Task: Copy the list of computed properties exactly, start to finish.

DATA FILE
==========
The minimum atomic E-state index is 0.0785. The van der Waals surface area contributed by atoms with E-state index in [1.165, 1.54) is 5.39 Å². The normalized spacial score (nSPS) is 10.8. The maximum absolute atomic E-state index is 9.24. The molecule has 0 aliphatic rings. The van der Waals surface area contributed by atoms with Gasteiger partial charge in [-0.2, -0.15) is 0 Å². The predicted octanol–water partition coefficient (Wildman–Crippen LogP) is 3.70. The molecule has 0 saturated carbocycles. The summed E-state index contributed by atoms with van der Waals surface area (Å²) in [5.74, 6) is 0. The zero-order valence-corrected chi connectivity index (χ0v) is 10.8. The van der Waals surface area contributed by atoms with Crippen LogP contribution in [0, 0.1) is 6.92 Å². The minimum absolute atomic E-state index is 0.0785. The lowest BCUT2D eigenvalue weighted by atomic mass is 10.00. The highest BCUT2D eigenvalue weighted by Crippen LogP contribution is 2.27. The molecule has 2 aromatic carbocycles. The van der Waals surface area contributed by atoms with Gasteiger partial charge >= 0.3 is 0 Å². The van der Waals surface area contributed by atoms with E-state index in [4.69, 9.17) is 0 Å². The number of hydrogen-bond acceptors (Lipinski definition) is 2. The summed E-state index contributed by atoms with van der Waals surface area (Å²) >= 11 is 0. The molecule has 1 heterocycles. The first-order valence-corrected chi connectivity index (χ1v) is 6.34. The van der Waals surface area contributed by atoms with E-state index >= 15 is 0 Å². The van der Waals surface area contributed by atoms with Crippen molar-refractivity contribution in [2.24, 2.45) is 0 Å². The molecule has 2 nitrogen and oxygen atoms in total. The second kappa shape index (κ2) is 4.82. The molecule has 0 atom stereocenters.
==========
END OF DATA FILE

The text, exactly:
The minimum atomic E-state index is 0.0785. The van der Waals surface area contributed by atoms with E-state index in [1.165, 1.54) is 5.39 Å². The normalized spacial score (nSPS) is 10.8. The maximum absolute atomic E-state index is 9.24. The molecule has 0 aliphatic rings. The van der Waals surface area contributed by atoms with Gasteiger partial charge in [-0.2, -0.15) is 0 Å². The predicted octanol–water partition coefficient (Wildman–Crippen LogP) is 3.70. The molecule has 0 saturated carbocycles. The summed E-state index contributed by atoms with van der Waals surface area (Å²) in [5.74, 6) is 0. The zero-order valence-corrected chi connectivity index (χ0v) is 10.8. The van der Waals surface area contributed by atoms with Crippen LogP contribution in [0, 0.1) is 6.92 Å². The minimum absolute atomic E-state index is 0.0785. The lowest BCUT2D eigenvalue weighted by atomic mass is 10.00. The highest BCUT2D eigenvalue weighted by Crippen LogP contribution is 2.27. The molecule has 2 aromatic carbocycles. The van der Waals surface area contributed by atoms with Gasteiger partial charge >= 0.3 is 0 Å². The van der Waals surface area contributed by atoms with E-state index in [4.69, 9.17) is 0 Å². The number of hydrogen-bond acceptors (Lipinski definition) is 2. The summed E-state index contributed by atoms with van der Waals surface area (Å²) >= 11 is 0. The molecule has 1 heterocycles. The first-order valence-corrected chi connectivity index (χ1v) is 6.34. The van der Waals surface area contributed by atoms with E-state index >= 15 is 0 Å². The van der Waals surface area contributed by atoms with Crippen molar-refractivity contribution in [2.24, 2.45) is 0 Å². The molecule has 2 nitrogen and oxygen atoms in total. The second kappa shape index (κ2) is 4.82. The molecule has 0 atom stereocenters.